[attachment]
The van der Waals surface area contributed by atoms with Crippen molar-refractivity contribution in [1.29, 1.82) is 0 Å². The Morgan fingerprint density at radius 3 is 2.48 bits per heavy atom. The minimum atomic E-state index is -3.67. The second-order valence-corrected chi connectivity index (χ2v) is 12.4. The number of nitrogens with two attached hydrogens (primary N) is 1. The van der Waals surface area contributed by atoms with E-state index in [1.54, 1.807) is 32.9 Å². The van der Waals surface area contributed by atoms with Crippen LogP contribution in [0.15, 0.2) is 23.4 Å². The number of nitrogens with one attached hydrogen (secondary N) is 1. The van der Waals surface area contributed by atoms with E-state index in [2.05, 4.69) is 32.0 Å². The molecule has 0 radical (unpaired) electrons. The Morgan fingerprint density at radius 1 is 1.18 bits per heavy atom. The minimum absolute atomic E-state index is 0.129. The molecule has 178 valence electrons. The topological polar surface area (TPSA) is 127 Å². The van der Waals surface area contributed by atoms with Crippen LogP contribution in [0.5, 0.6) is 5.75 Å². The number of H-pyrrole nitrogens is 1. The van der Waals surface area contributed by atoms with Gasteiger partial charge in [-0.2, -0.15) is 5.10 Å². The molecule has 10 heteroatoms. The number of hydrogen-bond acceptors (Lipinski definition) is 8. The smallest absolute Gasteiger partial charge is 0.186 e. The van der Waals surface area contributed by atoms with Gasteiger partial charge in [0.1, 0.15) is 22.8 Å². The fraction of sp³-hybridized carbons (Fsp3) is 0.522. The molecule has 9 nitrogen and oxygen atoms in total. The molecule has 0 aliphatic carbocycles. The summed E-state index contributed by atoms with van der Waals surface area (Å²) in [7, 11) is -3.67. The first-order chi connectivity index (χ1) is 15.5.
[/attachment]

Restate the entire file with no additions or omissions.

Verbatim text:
The van der Waals surface area contributed by atoms with Crippen molar-refractivity contribution in [1.29, 1.82) is 0 Å². The Morgan fingerprint density at radius 3 is 2.48 bits per heavy atom. The minimum atomic E-state index is -3.67. The second-order valence-corrected chi connectivity index (χ2v) is 12.4. The number of nitrogens with two attached hydrogens (primary N) is 1. The van der Waals surface area contributed by atoms with E-state index in [1.54, 1.807) is 32.9 Å². The van der Waals surface area contributed by atoms with Crippen LogP contribution in [0.15, 0.2) is 23.4 Å². The number of nitrogens with one attached hydrogen (secondary N) is 1. The van der Waals surface area contributed by atoms with E-state index in [2.05, 4.69) is 32.0 Å². The molecule has 0 radical (unpaired) electrons. The Morgan fingerprint density at radius 1 is 1.18 bits per heavy atom. The minimum absolute atomic E-state index is 0.129. The molecule has 178 valence electrons. The topological polar surface area (TPSA) is 127 Å². The van der Waals surface area contributed by atoms with Crippen LogP contribution in [0.5, 0.6) is 5.75 Å². The number of H-pyrrole nitrogens is 1. The van der Waals surface area contributed by atoms with Gasteiger partial charge in [-0.2, -0.15) is 5.10 Å². The molecule has 10 heteroatoms. The number of hydrogen-bond acceptors (Lipinski definition) is 8. The smallest absolute Gasteiger partial charge is 0.186 e. The van der Waals surface area contributed by atoms with Gasteiger partial charge in [0.1, 0.15) is 22.8 Å². The fraction of sp³-hybridized carbons (Fsp3) is 0.522. The molecule has 9 nitrogen and oxygen atoms in total. The molecule has 0 aliphatic carbocycles. The summed E-state index contributed by atoms with van der Waals surface area (Å²) in [7, 11) is -3.67. The first-order chi connectivity index (χ1) is 15.5.